Your Memberships & Subscriptions
Download the free Kindle app and start reading Kindle books instantly on your smartphone, tablet, or computer - no Kindle device required. Learn more
Read instantly on your browser with Kindle Cloud Reader.
Using your mobile phone camera - scan the code below and download the Kindle app.
Enter your mobile phone or email address
By pressing "Send link," you agree to Amazon's Conditions of Use.
You consent to receive an automated text message from or on behalf of Amazon about the Kindle App at your mobile number above. Consent is not a condition of any purchase. Message & data rates may apply.
Follow the Author
The Cross and the Curse (The Bernicia Chronicles Book 2) Kindle Edition
GILES KRISTIAN (Author of God of Vengeance and the Raven series)
"The Cross and the Curse is a terrific novel that strikes just the right balance between fact and fiction, the plausible and the romantic, and it illuminates the Dark Ages like the bolt of lightning in its first few pages: in rare and unexpected ways. Top stuff."
TOBY CLEMENTS (Author of the Kingmaker trilogy)
"The best historical fiction enables the reader to simultaneously live in the here and now and the then and there. Matthew Harffy has this skill in abundance. He is one of the most accomplished and exciting voices in the field today. I love his novels."
MARTIN LAKE (Author of A Love Most Dangerous and The Lost King series)
"Harffy allows the reader to peel back the layers of Dark Age society beyond the implicit violence. His wordage is skilful and beautifully wrought, rather like a perfect damascened sword."
PRUE BATTEN (Author of The Gisborne Saga and The Triptych Chronicle)
"Matthew Harffy has created a gritty, authentic world, home to a hero who shows us the complexity of what it means to be human - the darkness and the delight. The Cross and the Curse is historical fiction at its finest."
STEPHANIE CHURCHILL (Author of The Scribe's Daughter) --This text refers to an alternate kindle_edition edition.
About the Author
- ASIN : B01DBZ51CM
- Publisher : Head of Zeus -- an Aries Book (August 1, 2016)
- Publication date : August 1, 2016
- Language : English
- File size : 1607 KB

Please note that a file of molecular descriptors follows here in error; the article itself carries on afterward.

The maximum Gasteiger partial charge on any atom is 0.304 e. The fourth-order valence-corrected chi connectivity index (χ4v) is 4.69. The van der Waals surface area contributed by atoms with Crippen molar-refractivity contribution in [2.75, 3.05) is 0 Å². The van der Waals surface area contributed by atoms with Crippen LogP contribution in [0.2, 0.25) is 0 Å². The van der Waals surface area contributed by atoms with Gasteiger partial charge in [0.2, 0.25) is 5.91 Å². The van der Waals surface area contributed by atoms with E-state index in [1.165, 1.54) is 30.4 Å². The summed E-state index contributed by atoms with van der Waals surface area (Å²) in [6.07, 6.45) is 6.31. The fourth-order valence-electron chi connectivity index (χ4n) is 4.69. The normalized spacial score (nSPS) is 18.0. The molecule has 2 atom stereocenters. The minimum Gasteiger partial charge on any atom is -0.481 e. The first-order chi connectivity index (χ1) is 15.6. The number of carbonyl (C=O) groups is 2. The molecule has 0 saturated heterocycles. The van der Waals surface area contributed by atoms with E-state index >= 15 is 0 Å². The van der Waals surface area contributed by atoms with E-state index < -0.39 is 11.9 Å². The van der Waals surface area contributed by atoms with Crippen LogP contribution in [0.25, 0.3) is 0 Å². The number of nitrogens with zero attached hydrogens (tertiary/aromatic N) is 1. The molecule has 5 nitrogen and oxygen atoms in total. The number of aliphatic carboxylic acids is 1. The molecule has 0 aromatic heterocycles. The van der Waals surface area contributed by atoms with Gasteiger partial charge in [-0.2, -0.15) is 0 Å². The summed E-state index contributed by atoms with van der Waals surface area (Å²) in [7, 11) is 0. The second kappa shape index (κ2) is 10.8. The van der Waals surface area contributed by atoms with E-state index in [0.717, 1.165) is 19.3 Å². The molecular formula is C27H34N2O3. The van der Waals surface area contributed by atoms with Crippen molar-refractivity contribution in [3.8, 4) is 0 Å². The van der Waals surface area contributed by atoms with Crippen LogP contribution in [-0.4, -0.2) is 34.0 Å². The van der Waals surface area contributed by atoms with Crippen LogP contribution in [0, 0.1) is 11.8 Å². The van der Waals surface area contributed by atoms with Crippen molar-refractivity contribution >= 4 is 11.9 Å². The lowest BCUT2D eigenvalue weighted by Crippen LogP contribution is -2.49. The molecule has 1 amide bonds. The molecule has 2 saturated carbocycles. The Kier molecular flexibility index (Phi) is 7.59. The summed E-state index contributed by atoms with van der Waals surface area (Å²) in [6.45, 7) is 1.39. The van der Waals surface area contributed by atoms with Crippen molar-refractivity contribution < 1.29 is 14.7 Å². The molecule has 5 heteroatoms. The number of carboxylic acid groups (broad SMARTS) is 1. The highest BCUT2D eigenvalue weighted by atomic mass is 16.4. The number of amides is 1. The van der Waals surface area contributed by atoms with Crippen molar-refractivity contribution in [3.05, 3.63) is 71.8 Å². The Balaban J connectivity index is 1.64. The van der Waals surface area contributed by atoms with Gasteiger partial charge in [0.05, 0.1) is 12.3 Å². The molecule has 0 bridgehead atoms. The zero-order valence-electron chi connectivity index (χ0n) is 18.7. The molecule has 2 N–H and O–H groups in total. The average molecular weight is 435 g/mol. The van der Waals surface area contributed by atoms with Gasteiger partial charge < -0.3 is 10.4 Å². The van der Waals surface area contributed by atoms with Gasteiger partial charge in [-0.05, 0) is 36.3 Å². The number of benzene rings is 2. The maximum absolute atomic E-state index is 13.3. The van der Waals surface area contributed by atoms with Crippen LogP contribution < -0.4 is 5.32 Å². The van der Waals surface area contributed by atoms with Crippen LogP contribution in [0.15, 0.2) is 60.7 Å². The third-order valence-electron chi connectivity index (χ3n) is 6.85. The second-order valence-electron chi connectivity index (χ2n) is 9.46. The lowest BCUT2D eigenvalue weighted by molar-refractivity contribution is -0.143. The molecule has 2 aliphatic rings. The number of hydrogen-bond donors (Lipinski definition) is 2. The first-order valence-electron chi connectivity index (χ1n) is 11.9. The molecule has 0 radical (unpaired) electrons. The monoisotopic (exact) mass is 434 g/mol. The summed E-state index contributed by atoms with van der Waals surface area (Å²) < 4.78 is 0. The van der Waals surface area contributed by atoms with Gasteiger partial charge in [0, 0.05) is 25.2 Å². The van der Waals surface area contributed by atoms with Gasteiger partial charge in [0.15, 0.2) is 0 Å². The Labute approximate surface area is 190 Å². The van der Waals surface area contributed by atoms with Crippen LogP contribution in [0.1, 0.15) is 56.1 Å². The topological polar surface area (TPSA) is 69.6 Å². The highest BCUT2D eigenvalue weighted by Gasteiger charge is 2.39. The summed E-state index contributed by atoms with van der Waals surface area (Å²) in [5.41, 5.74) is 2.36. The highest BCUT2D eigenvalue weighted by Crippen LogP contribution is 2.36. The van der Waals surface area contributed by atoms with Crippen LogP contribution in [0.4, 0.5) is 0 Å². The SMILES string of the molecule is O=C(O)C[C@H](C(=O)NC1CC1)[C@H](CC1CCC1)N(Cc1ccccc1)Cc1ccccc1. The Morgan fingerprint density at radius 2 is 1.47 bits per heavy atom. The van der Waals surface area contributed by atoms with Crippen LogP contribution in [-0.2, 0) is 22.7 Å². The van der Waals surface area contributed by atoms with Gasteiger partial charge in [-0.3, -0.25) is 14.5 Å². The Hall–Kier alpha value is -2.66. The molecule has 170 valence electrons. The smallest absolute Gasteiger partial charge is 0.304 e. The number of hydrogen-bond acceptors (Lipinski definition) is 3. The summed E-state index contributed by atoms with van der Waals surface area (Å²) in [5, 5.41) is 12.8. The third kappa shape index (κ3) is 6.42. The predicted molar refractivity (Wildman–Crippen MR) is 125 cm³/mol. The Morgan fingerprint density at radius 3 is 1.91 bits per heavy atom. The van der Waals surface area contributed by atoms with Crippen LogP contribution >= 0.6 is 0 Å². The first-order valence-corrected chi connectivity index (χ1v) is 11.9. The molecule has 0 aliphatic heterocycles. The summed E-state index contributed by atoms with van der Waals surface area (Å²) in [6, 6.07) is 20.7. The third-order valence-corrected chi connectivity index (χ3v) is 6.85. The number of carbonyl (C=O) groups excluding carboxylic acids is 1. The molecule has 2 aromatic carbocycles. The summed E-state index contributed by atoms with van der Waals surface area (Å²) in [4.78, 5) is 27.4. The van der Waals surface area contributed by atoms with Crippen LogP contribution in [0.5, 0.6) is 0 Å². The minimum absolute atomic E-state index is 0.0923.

- Text-to-Speech : Enabled
- Screen Reader : Supported
- Enhanced typesetting : Enabled
- X-Ray : Enabled
- Word Wise : Enabled
- Print length : 429 pages
- Lending : Not Enabled
- Best Sellers Rank: #66,475 in Kindle Store (See Top 100 in Kindle Store)
- Customer Reviews:
About the author
Reviews with images
Top reviews from the United States
There was a problem filtering reviews right now. Please try again later.
This book earned 5 stars from me for a variety of reasons. First, the plot is highly entertaining but also believable and unpredictable. Second, new characters are introduced that add to the depth of perspective throughout the story. Third, Beobrand is seeing the world in a time that many have not learned about and Harffy's research into making a true setting are clearly well developed.
I do wish the book spent a bit more time on the landscape. As a reader from the United States who has been to Europe, but not this portion of England, I struggle at times to picture what the setting really looks like, especially when Beobrand travels to various parts of northern England and Scotland throughout the book.
All in all this is a very well done book. It was better than the first, in my opinion, and I enjoyed the first quite a bit. I found that I learned new things, was entertained, and am considerably more attached to characters now than I was going into book two.
If you are reading this review I hope you find it helpful. I tried to keep spoilers out of the review. Truely, you won't regret reading this book. It is available in many forms as well as Audible. The audio version was great, too, and the performer did a great job with the text.
A gritty, realistic tale of a war torn land, The Cross and the Curse is a page turner. Beobrand is well written with depth and humanity. We feel for him as he deals with his new responsilbilities, his new riches, and his new losses. Harffy makes the reader root for Beobrand to overcome his difficulties, beat his enemies and succeed in his life goals.
I highly recommend this book to anyone who likes a story taking place in pre-Conquest Britain and seeing the young country of England as it emerges from strife and war. I look forward to book 3 to see the rest of Beobrand's journey and where his wyrd will take him.
I enjoyed Mr Harffy's first book, "The Serpent Sword" so much that I placed an advance order for "The Cross and the Curse" and I was not disappointed. This is an exciting, very well written novel that weaves real historical figures and events into the continuing story of Beobrand of Ubbanford. It's obvious that Mr Harffy did considerable research into the period and the locations, and the payoff for the reader comes in his vivid descriptions of daily life, political events and the tensions and conflicts that existed between the native Britons and the Saxons who had come to dominate most of England by the late 7th century. His descriptions of the savagery and blood-lust of battle have stayed with me and made me very glad that I live in the 21st century. That said, i'll be back for more, and I'm very much looking forward to Book 3 of "The Bernicia Chronicles".